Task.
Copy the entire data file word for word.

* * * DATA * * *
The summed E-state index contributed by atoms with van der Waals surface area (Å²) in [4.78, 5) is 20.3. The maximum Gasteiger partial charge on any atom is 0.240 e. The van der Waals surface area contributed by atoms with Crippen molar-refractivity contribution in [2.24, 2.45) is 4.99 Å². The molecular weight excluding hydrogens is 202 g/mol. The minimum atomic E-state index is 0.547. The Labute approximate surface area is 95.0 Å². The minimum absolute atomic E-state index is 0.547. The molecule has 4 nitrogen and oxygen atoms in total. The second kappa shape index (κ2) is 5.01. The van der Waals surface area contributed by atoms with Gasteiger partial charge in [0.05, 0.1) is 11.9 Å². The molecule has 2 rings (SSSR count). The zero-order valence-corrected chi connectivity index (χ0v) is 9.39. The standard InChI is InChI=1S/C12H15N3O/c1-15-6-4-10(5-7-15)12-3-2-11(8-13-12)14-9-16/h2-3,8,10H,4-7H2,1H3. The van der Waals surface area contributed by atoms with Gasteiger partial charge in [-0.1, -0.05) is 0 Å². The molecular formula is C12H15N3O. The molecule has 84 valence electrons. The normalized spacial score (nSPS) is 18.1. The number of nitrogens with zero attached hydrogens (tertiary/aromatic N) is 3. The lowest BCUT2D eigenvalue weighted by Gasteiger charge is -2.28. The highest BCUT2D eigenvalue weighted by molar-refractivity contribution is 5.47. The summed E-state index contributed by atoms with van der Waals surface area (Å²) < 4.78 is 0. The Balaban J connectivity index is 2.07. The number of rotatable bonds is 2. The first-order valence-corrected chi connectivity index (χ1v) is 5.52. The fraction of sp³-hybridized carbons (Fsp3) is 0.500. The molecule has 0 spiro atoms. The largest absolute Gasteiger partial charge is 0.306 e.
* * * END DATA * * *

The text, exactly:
The summed E-state index contributed by atoms with van der Waals surface area (Å²) in [4.78, 5) is 20.3. The maximum Gasteiger partial charge on any atom is 0.240 e. The van der Waals surface area contributed by atoms with Crippen molar-refractivity contribution in [2.24, 2.45) is 4.99 Å². The molecular weight excluding hydrogens is 202 g/mol. The minimum atomic E-state index is 0.547. The Labute approximate surface area is 95.0 Å². The minimum absolute atomic E-state index is 0.547. The molecule has 4 nitrogen and oxygen atoms in total. The second kappa shape index (κ2) is 5.01. The van der Waals surface area contributed by atoms with Gasteiger partial charge in [0.05, 0.1) is 11.9 Å². The molecule has 2 rings (SSSR count). The zero-order valence-corrected chi connectivity index (χ0v) is 9.39. The standard InChI is InChI=1S/C12H15N3O/c1-15-6-4-10(5-7-15)12-3-2-11(8-13-12)14-9-16/h2-3,8,10H,4-7H2,1H3. The van der Waals surface area contributed by atoms with Gasteiger partial charge in [-0.1, -0.05) is 0 Å². The molecular formula is C12H15N3O. The molecule has 84 valence electrons. The normalized spacial score (nSPS) is 18.1. The number of nitrogens with zero attached hydrogens (tertiary/aromatic N) is 3. The lowest BCUT2D eigenvalue weighted by Gasteiger charge is -2.28. The highest BCUT2D eigenvalue weighted by molar-refractivity contribution is 5.47. The summed E-state index contributed by atoms with van der Waals surface area (Å²) < 4.78 is 0. The Balaban J connectivity index is 2.07. The number of rotatable bonds is 2. The first-order valence-corrected chi connectivity index (χ1v) is 5.52. The fraction of sp³-hybridized carbons (Fsp3) is 0.500. The molecule has 0 spiro atoms. The largest absolute Gasteiger partial charge is 0.306 e.